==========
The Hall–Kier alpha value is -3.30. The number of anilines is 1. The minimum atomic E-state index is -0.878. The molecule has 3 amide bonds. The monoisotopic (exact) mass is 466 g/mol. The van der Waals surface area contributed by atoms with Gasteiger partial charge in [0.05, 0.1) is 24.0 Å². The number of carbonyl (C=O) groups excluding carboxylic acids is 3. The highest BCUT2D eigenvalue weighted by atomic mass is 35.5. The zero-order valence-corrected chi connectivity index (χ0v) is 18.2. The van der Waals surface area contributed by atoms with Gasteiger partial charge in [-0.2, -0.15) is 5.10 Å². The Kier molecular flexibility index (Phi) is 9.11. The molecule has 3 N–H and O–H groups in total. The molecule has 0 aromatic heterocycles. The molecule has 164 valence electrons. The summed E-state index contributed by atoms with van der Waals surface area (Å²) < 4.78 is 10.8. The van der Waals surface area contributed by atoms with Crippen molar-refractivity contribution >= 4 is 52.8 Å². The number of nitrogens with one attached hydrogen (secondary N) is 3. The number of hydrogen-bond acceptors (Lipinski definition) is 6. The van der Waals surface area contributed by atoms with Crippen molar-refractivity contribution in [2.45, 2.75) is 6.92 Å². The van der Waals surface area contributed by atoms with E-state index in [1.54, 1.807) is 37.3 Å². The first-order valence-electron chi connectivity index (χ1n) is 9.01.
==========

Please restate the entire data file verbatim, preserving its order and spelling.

The Hall–Kier alpha value is -3.30. The number of anilines is 1. The minimum atomic E-state index is -0.878. The molecule has 3 amide bonds. The monoisotopic (exact) mass is 466 g/mol. The van der Waals surface area contributed by atoms with Gasteiger partial charge in [0.05, 0.1) is 24.0 Å². The number of carbonyl (C=O) groups excluding carboxylic acids is 3. The highest BCUT2D eigenvalue weighted by atomic mass is 35.5. The zero-order valence-corrected chi connectivity index (χ0v) is 18.2. The van der Waals surface area contributed by atoms with Gasteiger partial charge in [-0.2, -0.15) is 5.10 Å². The Kier molecular flexibility index (Phi) is 9.11. The molecule has 3 N–H and O–H groups in total. The molecule has 0 aromatic heterocycles. The molecule has 164 valence electrons. The summed E-state index contributed by atoms with van der Waals surface area (Å²) < 4.78 is 10.8. The van der Waals surface area contributed by atoms with Crippen molar-refractivity contribution >= 4 is 52.8 Å². The number of nitrogens with one attached hydrogen (secondary N) is 3. The number of hydrogen-bond acceptors (Lipinski definition) is 6. The van der Waals surface area contributed by atoms with Crippen molar-refractivity contribution in [2.45, 2.75) is 6.92 Å². The van der Waals surface area contributed by atoms with E-state index in [1.54, 1.807) is 37.3 Å². The first-order valence-electron chi connectivity index (χ1n) is 9.01.